Twenty three year-old Stefan Warnaar, a chemical engineering graduate, was inspired to start his clothing business while on his OE. Warnaar tells Aimee Shaw about about competition and sustainability in the retail space.
A brief description of the business
Peak to Plateau uses yak yarn from the Tibetan plateau to create high-performance outdoor clothing. The business started operating in August last year, but has been in the works since around November 2015.
What inspired you to start this kind of business?
While travelling through Mongolia and central Asia last year I spent a lot of time around yaks and living with their herders.
I was on exchange in Singapore and had a three-month break between semesters, and had long dreamed about travelling to these places.
After feeling how warm and soft it was I knew that it would be great for outdoor clothing.
I always felt current outdoor clothing options could have been improved and yak wool would be perfect to do this.
How big is your team?
Currently it's only me, but there have been quite a few people that have helped along the way.
What is the most challenging thing about operating in the retail market?
Getting noticed. The market is huge and most big brands have a well established presence, so it can be very hard to break in and convince people to try a new brand. I think people are starting to go back to buying from smaller brands, though, especially since the internet makes it easy to find and read up about them.
In terms of direct competition, there are a few other small companies using yak wool - but none in New Zealand - but they haven't established a large presence.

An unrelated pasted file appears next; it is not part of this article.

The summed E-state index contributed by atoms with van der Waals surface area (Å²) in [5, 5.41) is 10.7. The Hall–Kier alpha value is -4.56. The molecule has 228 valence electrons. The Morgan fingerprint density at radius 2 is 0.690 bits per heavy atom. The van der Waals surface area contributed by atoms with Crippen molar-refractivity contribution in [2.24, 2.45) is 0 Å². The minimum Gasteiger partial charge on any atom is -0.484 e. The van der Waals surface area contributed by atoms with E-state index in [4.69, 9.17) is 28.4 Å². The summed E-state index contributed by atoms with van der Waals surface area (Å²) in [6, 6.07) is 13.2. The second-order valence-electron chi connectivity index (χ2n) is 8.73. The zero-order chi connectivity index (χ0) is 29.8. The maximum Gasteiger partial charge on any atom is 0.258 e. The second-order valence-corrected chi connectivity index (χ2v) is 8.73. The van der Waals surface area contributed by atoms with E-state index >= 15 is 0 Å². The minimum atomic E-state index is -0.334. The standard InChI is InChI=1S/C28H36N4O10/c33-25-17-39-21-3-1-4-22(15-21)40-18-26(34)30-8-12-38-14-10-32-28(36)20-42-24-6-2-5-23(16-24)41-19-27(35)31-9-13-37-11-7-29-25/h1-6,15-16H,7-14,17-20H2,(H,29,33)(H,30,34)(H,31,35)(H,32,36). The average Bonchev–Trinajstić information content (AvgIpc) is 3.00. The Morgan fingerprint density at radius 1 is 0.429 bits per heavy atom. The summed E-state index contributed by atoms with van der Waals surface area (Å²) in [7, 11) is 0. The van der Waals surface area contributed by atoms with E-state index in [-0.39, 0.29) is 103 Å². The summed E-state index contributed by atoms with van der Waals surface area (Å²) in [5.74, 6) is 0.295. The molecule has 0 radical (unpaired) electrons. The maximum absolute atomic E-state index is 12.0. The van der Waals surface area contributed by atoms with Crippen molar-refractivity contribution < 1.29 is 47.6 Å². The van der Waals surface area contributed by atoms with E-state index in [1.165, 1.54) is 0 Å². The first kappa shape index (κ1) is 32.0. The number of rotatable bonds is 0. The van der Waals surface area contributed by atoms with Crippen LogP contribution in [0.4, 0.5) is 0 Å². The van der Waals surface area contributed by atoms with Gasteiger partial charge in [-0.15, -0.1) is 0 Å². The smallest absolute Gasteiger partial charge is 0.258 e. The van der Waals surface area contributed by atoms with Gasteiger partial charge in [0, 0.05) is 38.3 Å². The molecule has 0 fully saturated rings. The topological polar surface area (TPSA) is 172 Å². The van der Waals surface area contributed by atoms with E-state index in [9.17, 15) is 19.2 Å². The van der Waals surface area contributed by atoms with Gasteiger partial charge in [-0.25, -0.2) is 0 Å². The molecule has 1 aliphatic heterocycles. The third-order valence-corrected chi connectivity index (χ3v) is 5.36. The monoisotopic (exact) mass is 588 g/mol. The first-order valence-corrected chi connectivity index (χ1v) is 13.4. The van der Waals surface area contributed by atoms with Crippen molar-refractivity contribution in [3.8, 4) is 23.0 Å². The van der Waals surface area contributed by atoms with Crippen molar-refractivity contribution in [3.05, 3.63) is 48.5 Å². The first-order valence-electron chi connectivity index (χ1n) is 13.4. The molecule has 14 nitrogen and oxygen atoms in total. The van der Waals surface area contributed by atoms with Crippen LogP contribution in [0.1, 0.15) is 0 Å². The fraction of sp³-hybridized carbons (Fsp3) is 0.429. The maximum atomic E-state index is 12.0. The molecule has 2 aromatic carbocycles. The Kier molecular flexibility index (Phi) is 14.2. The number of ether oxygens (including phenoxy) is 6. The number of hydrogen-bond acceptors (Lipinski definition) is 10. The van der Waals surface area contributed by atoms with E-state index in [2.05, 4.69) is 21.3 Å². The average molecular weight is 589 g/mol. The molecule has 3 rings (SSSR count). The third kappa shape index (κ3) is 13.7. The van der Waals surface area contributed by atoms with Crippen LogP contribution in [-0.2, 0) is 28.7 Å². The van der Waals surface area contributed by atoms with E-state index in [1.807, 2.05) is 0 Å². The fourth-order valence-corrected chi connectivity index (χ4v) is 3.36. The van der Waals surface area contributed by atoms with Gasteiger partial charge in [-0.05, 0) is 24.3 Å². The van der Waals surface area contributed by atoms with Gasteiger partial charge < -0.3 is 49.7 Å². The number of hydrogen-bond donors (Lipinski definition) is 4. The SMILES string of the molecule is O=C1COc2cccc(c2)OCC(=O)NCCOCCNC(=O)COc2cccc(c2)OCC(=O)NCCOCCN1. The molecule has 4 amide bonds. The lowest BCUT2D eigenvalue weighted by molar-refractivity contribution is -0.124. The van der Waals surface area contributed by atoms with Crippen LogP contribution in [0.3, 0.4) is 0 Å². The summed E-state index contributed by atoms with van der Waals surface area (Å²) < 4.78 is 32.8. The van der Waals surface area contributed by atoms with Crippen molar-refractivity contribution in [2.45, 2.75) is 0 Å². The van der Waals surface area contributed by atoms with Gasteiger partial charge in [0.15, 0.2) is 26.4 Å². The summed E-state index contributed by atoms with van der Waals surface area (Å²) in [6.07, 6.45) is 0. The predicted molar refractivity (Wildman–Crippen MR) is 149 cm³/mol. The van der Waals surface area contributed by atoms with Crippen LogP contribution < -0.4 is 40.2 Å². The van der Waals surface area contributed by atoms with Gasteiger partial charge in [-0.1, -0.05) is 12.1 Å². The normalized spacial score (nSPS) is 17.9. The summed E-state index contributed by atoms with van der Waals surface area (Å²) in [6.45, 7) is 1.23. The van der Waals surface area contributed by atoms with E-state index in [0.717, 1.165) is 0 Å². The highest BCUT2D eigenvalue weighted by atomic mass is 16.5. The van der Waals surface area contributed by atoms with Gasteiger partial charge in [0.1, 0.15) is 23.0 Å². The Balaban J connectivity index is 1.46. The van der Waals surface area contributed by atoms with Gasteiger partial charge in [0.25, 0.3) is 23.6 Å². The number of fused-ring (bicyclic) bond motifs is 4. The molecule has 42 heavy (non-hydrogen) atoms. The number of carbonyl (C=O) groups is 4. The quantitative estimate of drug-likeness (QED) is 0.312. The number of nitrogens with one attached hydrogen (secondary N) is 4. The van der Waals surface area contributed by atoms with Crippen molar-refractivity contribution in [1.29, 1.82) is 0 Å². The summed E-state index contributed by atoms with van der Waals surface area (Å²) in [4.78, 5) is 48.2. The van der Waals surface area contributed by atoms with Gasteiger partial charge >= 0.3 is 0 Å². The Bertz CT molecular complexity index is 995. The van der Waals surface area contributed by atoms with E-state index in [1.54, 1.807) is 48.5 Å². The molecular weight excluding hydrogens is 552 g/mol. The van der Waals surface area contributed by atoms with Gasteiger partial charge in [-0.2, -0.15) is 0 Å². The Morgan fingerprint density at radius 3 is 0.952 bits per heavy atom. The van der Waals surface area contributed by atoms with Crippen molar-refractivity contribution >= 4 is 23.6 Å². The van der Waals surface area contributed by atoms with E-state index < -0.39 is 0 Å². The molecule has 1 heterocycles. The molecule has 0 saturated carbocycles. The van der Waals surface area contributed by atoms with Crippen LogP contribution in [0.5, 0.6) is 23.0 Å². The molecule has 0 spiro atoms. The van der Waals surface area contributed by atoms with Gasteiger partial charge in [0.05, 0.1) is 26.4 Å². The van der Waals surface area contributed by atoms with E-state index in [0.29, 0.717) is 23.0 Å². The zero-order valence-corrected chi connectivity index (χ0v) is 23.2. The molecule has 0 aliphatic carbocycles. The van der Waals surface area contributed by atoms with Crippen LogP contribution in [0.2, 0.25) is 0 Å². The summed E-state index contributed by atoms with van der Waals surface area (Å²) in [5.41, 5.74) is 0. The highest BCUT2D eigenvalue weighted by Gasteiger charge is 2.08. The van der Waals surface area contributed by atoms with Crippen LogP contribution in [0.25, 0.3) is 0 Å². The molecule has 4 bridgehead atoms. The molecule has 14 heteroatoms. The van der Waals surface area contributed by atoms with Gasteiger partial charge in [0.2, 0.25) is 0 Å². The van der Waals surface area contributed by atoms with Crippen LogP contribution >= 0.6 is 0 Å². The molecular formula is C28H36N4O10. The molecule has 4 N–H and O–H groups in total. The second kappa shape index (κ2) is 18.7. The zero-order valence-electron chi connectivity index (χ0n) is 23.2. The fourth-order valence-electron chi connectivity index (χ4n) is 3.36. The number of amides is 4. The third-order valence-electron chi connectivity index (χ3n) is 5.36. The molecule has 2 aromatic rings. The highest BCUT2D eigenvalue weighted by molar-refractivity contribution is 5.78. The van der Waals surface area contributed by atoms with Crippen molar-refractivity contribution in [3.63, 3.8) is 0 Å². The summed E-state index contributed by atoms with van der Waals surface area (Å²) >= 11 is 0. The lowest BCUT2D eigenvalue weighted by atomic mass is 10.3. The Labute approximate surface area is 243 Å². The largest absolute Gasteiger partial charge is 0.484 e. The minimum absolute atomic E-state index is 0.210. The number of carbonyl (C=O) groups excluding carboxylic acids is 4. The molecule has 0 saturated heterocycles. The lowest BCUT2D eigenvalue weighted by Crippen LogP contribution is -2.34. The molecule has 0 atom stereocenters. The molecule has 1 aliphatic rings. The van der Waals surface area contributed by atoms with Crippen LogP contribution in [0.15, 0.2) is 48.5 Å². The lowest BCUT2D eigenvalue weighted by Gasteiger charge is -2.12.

What products do you have and how much do they retail for?
We have six products that retail from between $45 and $145. This includes base layer tops, leggings, beanies and a neck warmer.
Our main products are made with a 65 per cent yak wool and 35 per cent tencel blend. Tencel is a natural fibre derived from eucalyptus trees. We source the yak fibre directly from the herders, paying them a fair price and supporting them.
We have also partnered with a few major manufacturers in China who process the sorted fibre into the finished garments.
Both yak wool and tencel are sustainable natural fibres that have minimal impact on the environment, and benefit the communities that supply them.
You ran a Kickstarter campaign last year, how did it go?
We ran a Kickstarter crowdfunding campaign in November-December last year and it raised a total of $78,000 from customers around the world.
Our goal was $50,000 which would have given us enough to complete our first manufacturing run. Reaching $78,000 has instead given us enough money to expand into more products, which we are currently working on.
We went for Kickstarter because it was a great way for us to raise the amount of money needed, and get our product out to customers at the same time. It made sense to have people that wanted to see the product made help us do that.
I think it's fair to say at this point that without Kickstarter the business probably would not exist, or we would still be struggling to find the funds to start manufacturing. The exposure to an international audience provided by Kickstarter was incredibly important.
What has been the biggest challenge running the business?
Developing the fibre and fabric.
The garment manufacturing industry is much more complex than most people realise and a lot of the past year has consisted of working to find the right manufacturers, the right blend of fibre, and the right type of fabric.
In terms of profit, how is Peak to Plateau scaling?
The business is not yet profitable, but we expect to be by the middle of this year.
Once we get past our first manufacturing run, our cash flow will look a lot better and we will be able to fund manufacturing ourselves from then onwards, and operate like a normal business.
Where would you like to see Peak to Plateau in five years?
I would like Peak to Plateau to be known in New Zealand, the US and Europe, as a leader in the outdoor industry in terms of quality and performance, as well as taking a different collaborative approach to how businesses run.
I want to create a business that focuses on every part of the process and provides a benefit to everyone involved.
What advice would you give to people thinking about a business?
Be confident that you can succeed, and don't be discouraged by setbacks.